Ryanair accuses Dublin airport of “mismanagement” as it refuses higher fees

Low-cost airline Ryanair has accused Dublin Airport of “price gouging” for walking costs and said the airport was “mismanaged” after the weekend’s travel chaos.

The low-cost airline said the DAA is targeting an 88 per cent price increase on “its already high” Dublin airport charges from 2023, Ryanair said on Monday, which the airline has rejected.

Minister of State for International Transport Hildegarde Naughton meets outgoing DAA chief Dalton Philips this morning to discuss the crisis at the airport.

The news follows an admission by DAA spokesman Kevin Cullinane on RTE radio that “well over 1,000” people missed flights on Sunday after queuing at security and outside the airport.

More than 50,000 people passed through the airport on Sunday, with a higher number expected during the June bank holiday weekend. DAA has pledged to hire an additional 370 security guards by early July and could update its travel advice this week.

The airport authority will also deliver a new runway in the coming months and plans to invest 2 billion euros in the deal.

The Indo Daily – Holiday hell: Sun-seekers face passport delays and soaring prices

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Ryanair DAC chief Eddie Wilson said the 88 per cent price increase was “unjustified and unjustified”.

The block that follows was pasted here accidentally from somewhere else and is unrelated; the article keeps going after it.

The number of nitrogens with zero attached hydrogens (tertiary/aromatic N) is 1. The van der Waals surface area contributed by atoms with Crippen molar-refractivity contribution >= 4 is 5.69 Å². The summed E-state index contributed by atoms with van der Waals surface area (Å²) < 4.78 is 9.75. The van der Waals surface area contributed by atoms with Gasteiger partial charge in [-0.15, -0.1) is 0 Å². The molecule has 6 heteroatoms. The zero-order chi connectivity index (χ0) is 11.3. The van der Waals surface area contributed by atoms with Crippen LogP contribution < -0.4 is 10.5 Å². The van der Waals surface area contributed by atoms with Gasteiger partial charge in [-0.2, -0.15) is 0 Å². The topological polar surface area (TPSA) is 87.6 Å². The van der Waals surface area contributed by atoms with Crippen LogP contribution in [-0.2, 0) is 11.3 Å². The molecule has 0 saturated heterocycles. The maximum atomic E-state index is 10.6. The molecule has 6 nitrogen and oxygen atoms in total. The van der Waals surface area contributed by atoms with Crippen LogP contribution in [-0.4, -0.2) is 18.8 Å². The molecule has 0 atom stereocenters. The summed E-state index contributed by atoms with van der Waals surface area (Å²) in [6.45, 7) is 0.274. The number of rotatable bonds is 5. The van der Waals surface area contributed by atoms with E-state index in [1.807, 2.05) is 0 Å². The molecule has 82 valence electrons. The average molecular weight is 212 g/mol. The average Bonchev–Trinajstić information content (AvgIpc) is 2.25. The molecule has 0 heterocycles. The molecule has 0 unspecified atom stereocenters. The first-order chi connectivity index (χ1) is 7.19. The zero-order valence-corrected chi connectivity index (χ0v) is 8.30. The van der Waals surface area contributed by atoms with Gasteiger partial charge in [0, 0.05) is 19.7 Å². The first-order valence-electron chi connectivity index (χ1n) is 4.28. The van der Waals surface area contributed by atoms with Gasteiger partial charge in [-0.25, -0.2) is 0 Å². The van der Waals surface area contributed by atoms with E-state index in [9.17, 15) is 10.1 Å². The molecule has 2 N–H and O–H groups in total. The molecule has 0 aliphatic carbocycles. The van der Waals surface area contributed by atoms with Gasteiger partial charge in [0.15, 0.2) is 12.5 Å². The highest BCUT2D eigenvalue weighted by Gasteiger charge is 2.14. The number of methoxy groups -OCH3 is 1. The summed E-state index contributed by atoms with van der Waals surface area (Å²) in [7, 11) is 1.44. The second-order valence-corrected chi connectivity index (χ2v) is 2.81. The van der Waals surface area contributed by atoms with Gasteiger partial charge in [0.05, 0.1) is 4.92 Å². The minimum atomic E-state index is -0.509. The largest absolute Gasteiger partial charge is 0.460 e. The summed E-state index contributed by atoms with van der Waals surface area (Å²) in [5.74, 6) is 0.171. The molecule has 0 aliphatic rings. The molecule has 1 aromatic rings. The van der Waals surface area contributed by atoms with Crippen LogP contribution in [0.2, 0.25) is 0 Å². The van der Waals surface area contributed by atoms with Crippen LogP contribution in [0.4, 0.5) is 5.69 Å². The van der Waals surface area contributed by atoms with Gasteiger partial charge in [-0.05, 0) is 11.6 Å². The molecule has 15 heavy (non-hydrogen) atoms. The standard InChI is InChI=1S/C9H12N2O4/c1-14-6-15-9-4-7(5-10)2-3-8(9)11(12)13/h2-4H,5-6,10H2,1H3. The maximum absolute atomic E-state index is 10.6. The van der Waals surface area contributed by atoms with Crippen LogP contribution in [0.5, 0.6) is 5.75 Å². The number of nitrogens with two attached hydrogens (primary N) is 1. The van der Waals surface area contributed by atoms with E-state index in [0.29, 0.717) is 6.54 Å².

He said the airport’s “extravagant” capital plan included “gilded” and unnecessary structures, including “tunnels under runways,” that would increase costs for airlines and passengers.

“Dublin Airport has the facilities to increase traffic over the new second runway, but this growth can only be achieved with lower airport charges and lower air fares,” he said in a statement.

“The DAA has mismanaged the recovery from the Covid-19 crisis and is now seeking to jeopardize the future growth and development of Irish tourism with this price-gouging proposal for an 88 per cent increase in airport charges, which it seeks to justify, by proposing ridiculous spending on unnecessary ‘runway tunnels’ that Dublin’s airlines and Dublin’s passengers don’t need and can’t afford.

“The DAA should instead focus on fixing recruitment to provide efficient customer service through security, rather than inventing new fees for facilities that no one wants and that hurt tourism recovery.”

Ryanair is urging Finance Minister Paschal Donohoe to step in to halt cost hikes and prevent a “slump in traffic” at the airport.

A government-funded traffic restoration stimulus program that was used to reduce airport fees during the pandemic expires at the end of the year. Ryanair accuses Dublin airport of “mismanagement” as it refuses higher fees

Fry Electronics Team

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